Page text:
Amidst all these questions, I wonder if place has a sense of memory? Does the soil buried beneath metres of concrete also wonder why all this has happened? Why it happened here? Who knows?

Slowly but surely I am nearing the Channel 7 TV Studios, which I know from the news broadcasts, are directly opposite the Lindt Cafe. This, it turns out, was no coincidence.

St James Church, Sydney. 1836, lithograph. Robert Russell, printed by John Gardiner Austin.

St James Church, Sydney. 1836, lithograph. Robert Russell, printed by John Gardiner Austin.

This is the Lindt Cafe.  It’s located on the corner of Phillip Street, metres away from the NSW Supreme Court and the Reserve Bank. At least in Australian terms, this area is steeped in history. It is also metres away from St James Church. St James, with its simple almost austere Georgian lines, was designed by former convict Francis Greenway, consecrated in February 1824 and became a parish church in 1835.

Breakfast At Tiffany's

A Very Different Breakfast…

A block away, there’s Tiffany’s jewelery store and I can’t help but think of the movie and see Audrey Hepburn in all her elegance. Moon River  flows through my heart like a stream https://www.youtube.com/watch?v=Q7SI7N22k_A but then there’s this dreadful discordance…a Monday morning and a hot chocolate at the Lindt Cafe…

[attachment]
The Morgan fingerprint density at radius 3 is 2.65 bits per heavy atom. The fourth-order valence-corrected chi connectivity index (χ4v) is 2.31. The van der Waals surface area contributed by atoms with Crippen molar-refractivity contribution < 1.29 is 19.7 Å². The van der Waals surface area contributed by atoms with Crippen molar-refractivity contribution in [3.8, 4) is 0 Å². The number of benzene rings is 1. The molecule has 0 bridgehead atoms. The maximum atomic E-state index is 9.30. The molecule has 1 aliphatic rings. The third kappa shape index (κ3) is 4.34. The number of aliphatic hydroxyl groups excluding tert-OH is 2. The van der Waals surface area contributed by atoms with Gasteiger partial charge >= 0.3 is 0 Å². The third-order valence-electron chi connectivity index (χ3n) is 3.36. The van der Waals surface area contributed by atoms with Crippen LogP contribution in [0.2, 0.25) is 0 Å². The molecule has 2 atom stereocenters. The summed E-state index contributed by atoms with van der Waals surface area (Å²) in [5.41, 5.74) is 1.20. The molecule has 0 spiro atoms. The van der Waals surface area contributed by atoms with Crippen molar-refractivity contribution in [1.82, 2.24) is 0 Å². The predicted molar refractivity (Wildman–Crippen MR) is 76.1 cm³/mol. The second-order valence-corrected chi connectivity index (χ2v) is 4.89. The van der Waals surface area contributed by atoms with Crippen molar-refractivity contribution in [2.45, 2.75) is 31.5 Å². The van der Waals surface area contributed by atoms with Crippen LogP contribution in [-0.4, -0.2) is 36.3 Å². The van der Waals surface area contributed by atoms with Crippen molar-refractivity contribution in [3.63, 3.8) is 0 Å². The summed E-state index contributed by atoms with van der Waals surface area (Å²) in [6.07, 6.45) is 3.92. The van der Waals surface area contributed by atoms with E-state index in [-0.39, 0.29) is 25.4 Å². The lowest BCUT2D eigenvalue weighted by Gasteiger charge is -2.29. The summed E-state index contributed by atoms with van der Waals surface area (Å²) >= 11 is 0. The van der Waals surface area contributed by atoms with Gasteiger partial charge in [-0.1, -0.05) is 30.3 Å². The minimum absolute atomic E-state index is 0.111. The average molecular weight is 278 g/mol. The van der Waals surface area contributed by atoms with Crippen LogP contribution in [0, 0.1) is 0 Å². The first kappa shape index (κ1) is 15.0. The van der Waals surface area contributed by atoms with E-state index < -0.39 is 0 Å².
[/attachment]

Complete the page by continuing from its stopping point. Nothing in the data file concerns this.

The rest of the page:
That certainly wasn’t Breakfast at Tiffany’s.

The Lindt Cafe is empty. Indeed, it hasn’t reopened since the siege. The entrance has been boarded up and there’s a slide bolt stuck on the front. It’s sort of bolt you usually see on a side gate in your backyard, not on the front of a cafe. It looks very weird and out of place like the can opener my grandfather used to shut his garage door in later life.

Lindt Cafe, Martin Place: a close-up of the slide bolt on the front door.

Lindt Cafe, Martin Place: a close-up of the slide bolt on the front door.